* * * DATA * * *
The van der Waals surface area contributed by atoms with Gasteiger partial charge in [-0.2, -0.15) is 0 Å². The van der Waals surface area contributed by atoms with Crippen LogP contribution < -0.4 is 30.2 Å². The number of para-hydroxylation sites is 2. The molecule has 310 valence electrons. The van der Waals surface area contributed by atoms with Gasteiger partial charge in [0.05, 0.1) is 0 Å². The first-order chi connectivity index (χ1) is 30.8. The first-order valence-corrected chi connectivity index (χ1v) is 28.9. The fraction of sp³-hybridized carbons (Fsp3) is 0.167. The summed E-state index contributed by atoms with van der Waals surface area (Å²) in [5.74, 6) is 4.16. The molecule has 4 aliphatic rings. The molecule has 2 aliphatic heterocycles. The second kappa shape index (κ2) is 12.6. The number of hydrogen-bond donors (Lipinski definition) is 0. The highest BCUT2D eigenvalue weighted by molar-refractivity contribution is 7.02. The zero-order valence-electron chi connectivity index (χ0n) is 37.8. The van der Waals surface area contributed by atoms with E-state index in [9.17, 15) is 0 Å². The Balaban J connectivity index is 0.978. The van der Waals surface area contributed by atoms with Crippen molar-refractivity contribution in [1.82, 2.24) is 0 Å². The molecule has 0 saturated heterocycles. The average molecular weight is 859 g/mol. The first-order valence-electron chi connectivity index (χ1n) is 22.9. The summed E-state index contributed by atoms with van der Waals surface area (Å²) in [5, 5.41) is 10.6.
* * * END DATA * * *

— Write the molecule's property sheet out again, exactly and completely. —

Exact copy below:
The van der Waals surface area contributed by atoms with Gasteiger partial charge in [-0.2, -0.15) is 0 Å². The van der Waals surface area contributed by atoms with Crippen LogP contribution < -0.4 is 30.2 Å². The number of para-hydroxylation sites is 2. The molecule has 310 valence electrons. The van der Waals surface area contributed by atoms with Gasteiger partial charge in [0.05, 0.1) is 0 Å². The first-order chi connectivity index (χ1) is 30.8. The first-order valence-corrected chi connectivity index (χ1v) is 28.9. The fraction of sp³-hybridized carbons (Fsp3) is 0.167. The summed E-state index contributed by atoms with van der Waals surface area (Å²) in [5.74, 6) is 4.16. The molecule has 4 aliphatic rings. The molecule has 2 aliphatic heterocycles. The second kappa shape index (κ2) is 12.6. The number of hydrogen-bond donors (Lipinski definition) is 0. The highest BCUT2D eigenvalue weighted by molar-refractivity contribution is 7.02. The zero-order valence-electron chi connectivity index (χ0n) is 37.8. The van der Waals surface area contributed by atoms with E-state index in [9.17, 15) is 0 Å². The Balaban J connectivity index is 0.978. The van der Waals surface area contributed by atoms with Crippen molar-refractivity contribution in [1.82, 2.24) is 0 Å². The molecule has 0 saturated heterocycles. The average molecular weight is 859 g/mol. The first-order valence-electron chi connectivity index (χ1n) is 22.9. The summed E-state index contributed by atoms with van der Waals surface area (Å²) in [5, 5.41) is 10.6.